A Prenuptial Agreement Can Be A Helpful Tool

Prenuptial agreements or “prenups” are often used when celebrities tie the knot, but anyone who has personal or business assets to protect could benefit from the use of a prenuptial agreement.

In its most basic form, a prenup lists assets that are protected in the event of a divorce. This means that those assets will remain with the original owner, and the new spouse cannot get access to them in a division of property settlement. In addition, prenups can specify how future income or additional assets will be shared, if at all.

Having a prenuptial agreement has many benefits such as:

  • Preventing surprises by laying out the expectations of both spouses before the marriage
  • Simplifying division of property issues by clearly identifying who owns what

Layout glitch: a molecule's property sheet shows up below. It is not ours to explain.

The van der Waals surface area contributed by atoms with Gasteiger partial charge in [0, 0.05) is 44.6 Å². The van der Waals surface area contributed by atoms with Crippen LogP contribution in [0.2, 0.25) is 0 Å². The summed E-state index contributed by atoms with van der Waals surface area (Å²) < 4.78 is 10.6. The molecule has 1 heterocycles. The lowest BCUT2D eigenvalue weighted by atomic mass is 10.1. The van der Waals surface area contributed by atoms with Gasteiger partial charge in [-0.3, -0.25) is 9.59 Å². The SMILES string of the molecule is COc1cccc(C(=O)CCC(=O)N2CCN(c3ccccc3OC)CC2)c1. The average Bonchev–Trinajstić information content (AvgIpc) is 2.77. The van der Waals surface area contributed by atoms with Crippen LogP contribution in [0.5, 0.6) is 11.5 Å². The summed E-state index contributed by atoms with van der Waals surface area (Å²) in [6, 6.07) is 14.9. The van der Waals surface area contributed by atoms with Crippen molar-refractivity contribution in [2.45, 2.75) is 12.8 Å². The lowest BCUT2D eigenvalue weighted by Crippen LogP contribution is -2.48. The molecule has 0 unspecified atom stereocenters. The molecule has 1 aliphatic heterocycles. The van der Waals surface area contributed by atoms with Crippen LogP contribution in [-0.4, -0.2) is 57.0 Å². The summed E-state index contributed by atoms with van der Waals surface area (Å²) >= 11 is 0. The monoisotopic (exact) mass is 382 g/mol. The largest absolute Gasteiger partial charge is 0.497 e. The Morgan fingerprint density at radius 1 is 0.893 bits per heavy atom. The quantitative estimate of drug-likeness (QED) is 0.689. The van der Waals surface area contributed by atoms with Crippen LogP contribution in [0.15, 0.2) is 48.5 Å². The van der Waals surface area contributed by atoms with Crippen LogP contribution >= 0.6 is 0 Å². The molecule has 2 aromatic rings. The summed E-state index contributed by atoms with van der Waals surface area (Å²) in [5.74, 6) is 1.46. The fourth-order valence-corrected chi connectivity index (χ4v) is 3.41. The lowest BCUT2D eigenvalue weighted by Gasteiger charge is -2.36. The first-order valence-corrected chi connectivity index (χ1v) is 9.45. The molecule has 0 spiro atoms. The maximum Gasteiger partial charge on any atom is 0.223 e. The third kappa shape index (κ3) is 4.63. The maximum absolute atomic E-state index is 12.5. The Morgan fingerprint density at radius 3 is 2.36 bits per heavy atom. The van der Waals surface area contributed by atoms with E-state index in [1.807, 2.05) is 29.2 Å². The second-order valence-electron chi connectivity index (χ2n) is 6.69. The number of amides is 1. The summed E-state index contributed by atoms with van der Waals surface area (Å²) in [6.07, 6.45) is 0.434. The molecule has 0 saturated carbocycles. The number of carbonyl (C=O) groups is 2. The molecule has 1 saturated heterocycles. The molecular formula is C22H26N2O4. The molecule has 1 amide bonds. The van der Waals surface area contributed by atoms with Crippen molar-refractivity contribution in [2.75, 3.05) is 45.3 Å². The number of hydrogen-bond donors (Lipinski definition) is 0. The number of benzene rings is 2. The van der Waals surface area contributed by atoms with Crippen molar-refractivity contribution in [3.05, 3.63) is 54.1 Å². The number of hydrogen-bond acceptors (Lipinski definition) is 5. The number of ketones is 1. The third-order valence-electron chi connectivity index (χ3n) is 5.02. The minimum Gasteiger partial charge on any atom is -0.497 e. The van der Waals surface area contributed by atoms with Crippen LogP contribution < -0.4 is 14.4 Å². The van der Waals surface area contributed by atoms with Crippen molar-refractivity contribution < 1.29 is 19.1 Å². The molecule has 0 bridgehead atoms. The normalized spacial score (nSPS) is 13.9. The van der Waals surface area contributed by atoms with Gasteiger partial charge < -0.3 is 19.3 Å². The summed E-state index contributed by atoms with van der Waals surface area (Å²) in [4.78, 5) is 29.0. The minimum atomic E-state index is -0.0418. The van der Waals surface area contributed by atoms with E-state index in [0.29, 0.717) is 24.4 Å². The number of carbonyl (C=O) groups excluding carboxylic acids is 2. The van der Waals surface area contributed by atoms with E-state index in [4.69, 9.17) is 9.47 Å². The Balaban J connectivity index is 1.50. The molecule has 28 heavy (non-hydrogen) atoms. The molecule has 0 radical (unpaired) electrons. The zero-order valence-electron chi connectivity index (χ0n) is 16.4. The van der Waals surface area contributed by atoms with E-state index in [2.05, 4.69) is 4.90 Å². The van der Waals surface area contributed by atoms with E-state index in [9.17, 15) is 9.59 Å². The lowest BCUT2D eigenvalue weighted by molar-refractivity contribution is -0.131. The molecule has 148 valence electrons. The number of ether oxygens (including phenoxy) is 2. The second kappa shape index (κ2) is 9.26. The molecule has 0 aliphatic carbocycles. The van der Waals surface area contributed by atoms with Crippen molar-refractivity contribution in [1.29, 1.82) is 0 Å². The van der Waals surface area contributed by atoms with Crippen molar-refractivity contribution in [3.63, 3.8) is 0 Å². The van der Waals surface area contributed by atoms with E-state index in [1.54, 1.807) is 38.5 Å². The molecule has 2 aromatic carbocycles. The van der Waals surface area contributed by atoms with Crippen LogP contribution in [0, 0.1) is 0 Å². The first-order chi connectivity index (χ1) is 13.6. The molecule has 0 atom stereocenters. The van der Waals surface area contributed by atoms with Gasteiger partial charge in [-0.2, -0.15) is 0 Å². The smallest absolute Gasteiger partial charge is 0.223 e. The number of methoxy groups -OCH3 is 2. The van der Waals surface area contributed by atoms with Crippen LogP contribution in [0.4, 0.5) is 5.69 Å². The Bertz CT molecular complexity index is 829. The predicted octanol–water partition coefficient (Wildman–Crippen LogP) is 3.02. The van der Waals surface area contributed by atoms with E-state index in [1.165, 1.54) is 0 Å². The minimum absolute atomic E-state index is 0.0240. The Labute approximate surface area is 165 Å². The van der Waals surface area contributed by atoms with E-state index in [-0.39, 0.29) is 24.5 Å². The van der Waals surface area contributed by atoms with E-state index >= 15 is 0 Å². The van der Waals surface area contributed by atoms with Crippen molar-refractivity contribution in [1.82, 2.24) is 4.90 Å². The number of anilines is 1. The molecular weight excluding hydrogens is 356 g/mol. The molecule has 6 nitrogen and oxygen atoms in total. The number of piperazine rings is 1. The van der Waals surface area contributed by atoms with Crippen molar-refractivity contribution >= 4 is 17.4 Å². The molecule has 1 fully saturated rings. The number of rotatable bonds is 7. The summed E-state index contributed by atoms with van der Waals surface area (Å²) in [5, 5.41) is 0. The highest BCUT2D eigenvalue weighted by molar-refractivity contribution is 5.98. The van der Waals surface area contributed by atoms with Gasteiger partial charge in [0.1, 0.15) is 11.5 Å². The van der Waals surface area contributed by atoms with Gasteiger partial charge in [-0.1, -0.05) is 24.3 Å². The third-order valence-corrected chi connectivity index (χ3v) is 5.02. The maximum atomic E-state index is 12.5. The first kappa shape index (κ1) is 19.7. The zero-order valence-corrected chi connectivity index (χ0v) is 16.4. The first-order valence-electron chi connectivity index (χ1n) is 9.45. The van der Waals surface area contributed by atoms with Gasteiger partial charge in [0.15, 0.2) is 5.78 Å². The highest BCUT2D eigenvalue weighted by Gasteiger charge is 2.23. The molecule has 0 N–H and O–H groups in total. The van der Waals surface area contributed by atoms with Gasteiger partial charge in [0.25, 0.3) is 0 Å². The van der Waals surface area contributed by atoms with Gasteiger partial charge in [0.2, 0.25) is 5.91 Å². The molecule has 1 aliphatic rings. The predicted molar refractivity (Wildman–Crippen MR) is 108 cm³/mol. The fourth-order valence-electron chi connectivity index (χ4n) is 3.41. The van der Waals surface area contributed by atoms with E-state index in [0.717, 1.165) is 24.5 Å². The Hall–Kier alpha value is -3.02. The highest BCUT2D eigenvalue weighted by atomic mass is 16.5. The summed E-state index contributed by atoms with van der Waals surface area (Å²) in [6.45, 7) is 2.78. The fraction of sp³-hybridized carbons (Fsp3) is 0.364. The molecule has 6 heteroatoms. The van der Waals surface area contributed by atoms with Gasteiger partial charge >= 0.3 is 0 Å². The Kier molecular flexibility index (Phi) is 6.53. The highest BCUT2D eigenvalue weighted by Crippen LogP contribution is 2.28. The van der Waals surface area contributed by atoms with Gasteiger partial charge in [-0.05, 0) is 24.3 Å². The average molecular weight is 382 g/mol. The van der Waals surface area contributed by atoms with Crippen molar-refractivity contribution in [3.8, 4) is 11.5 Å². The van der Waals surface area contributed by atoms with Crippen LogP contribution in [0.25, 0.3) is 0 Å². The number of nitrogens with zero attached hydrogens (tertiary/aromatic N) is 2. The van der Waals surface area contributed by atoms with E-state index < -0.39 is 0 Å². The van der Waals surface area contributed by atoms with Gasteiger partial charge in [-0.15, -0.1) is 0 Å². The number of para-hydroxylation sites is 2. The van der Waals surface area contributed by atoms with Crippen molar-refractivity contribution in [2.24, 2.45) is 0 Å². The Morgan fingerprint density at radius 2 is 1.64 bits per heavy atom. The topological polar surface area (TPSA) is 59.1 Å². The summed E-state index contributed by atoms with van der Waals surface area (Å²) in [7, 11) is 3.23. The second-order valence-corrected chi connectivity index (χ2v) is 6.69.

• Designating spousal support
  • Designating death benefits

The only thing that prenuptial agreements cannot direct is with regard to children, such as child support, child custody and visitation.

Prenups are presumed valid and enforceable by a court so long as certain conditions are met. These can include signing the agreement well in advance of the marriage and both parties having their own independent counsel. Basically, prenups are enforceable as long as neither party is forced to sign the agreement.

Even if a couple did not enter into a prenuptial agreement before they were married, New Jersey couples may still have the option of entering into such an agreement once they are married. Although a postnuptial agreement will not be presumed valid, it can be upheld in a court of law if it is properly drafted and executed, and the court considers it to have been fair at the time it was entered into.

States vary as to the rules governing divorce, prenuptial and postnuptial agreements. New Jersey couples who would like to enter into one of these agreements should seek the help of an experienced family law attorney.

Source: msnbc.com, “Signing a prenup: In case ‘I do’ becomes ‘I don’t’, They aren’t just for celebrities anymore,” Robert DiGiacomo, Aug. 24 2011